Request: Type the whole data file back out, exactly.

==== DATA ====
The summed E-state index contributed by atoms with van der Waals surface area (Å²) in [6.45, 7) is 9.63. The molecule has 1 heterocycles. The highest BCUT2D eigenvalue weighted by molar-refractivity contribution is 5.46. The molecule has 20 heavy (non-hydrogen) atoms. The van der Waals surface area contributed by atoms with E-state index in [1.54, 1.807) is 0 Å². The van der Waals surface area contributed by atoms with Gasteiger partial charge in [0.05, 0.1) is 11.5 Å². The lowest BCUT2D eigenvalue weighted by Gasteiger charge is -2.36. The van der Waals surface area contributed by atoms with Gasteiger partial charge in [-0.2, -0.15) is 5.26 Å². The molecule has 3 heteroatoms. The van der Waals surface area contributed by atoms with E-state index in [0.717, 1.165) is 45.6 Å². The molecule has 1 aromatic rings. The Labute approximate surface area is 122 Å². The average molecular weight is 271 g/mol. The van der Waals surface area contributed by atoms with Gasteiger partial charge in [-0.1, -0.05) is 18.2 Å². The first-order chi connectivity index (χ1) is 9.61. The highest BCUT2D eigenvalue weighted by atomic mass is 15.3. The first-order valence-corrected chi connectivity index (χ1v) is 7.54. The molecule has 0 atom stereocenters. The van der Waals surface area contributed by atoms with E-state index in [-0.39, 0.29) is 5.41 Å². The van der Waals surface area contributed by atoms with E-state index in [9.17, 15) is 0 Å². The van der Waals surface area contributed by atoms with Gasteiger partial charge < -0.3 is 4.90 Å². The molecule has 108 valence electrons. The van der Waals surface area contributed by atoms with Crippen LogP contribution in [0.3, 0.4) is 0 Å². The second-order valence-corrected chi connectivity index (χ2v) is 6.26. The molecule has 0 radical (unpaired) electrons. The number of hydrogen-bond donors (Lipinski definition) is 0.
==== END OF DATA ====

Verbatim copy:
The summed E-state index contributed by atoms with van der Waals surface area (Å²) in [6.45, 7) is 9.63. The molecule has 1 heterocycles. The highest BCUT2D eigenvalue weighted by molar-refractivity contribution is 5.46. The molecule has 20 heavy (non-hydrogen) atoms. The van der Waals surface area contributed by atoms with E-state index in [1.54, 1.807) is 0 Å². The van der Waals surface area contributed by atoms with Gasteiger partial charge in [0.05, 0.1) is 11.5 Å². The lowest BCUT2D eigenvalue weighted by Gasteiger charge is -2.36. The van der Waals surface area contributed by atoms with Gasteiger partial charge in [-0.2, -0.15) is 5.26 Å². The molecule has 3 heteroatoms. The van der Waals surface area contributed by atoms with E-state index in [0.717, 1.165) is 45.6 Å². The molecule has 1 aromatic rings. The Labute approximate surface area is 122 Å². The average molecular weight is 271 g/mol. The van der Waals surface area contributed by atoms with Gasteiger partial charge in [-0.1, -0.05) is 18.2 Å². The first-order chi connectivity index (χ1) is 9.61. The highest BCUT2D eigenvalue weighted by atomic mass is 15.3. The first-order valence-corrected chi connectivity index (χ1v) is 7.54. The molecule has 0 atom stereocenters. The van der Waals surface area contributed by atoms with E-state index in [-0.39, 0.29) is 5.41 Å². The van der Waals surface area contributed by atoms with E-state index in [9.17, 15) is 0 Å². The van der Waals surface area contributed by atoms with Gasteiger partial charge < -0.3 is 4.90 Å². The molecule has 108 valence electrons. The van der Waals surface area contributed by atoms with Crippen LogP contribution in [0.3, 0.4) is 0 Å². The second-order valence-corrected chi connectivity index (χ2v) is 6.26. The molecule has 0 radical (unpaired) electrons. The number of hydrogen-bond donors (Lipinski definition) is 0.